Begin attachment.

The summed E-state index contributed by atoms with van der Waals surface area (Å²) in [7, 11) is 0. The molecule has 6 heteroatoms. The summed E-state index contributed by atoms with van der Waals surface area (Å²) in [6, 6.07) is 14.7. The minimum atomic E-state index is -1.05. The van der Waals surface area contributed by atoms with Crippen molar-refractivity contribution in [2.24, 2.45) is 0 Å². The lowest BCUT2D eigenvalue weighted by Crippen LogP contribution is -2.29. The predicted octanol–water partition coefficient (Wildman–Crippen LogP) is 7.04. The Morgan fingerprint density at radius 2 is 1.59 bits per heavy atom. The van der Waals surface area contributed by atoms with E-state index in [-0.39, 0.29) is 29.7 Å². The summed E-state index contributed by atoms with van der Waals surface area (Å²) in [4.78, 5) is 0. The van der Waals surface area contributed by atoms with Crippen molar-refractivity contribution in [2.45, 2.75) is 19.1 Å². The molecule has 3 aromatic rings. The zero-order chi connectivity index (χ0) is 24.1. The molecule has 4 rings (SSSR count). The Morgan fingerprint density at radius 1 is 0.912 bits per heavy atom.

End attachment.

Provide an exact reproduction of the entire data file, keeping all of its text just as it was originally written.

The summed E-state index contributed by atoms with van der Waals surface area (Å²) in [7, 11) is 0. The molecule has 6 heteroatoms. The summed E-state index contributed by atoms with van der Waals surface area (Å²) in [6, 6.07) is 14.7. The minimum atomic E-state index is -1.05. The van der Waals surface area contributed by atoms with Crippen molar-refractivity contribution in [2.24, 2.45) is 0 Å². The lowest BCUT2D eigenvalue weighted by Crippen LogP contribution is -2.29. The predicted octanol–water partition coefficient (Wildman–Crippen LogP) is 7.04. The Morgan fingerprint density at radius 2 is 1.59 bits per heavy atom. The van der Waals surface area contributed by atoms with E-state index in [-0.39, 0.29) is 29.7 Å². The summed E-state index contributed by atoms with van der Waals surface area (Å²) in [4.78, 5) is 0. The van der Waals surface area contributed by atoms with Crippen molar-refractivity contribution in [2.45, 2.75) is 19.1 Å². The molecule has 3 aromatic rings. The zero-order chi connectivity index (χ0) is 24.1. The molecule has 4 rings (SSSR count). The Morgan fingerprint density at radius 1 is 0.912 bits per heavy atom.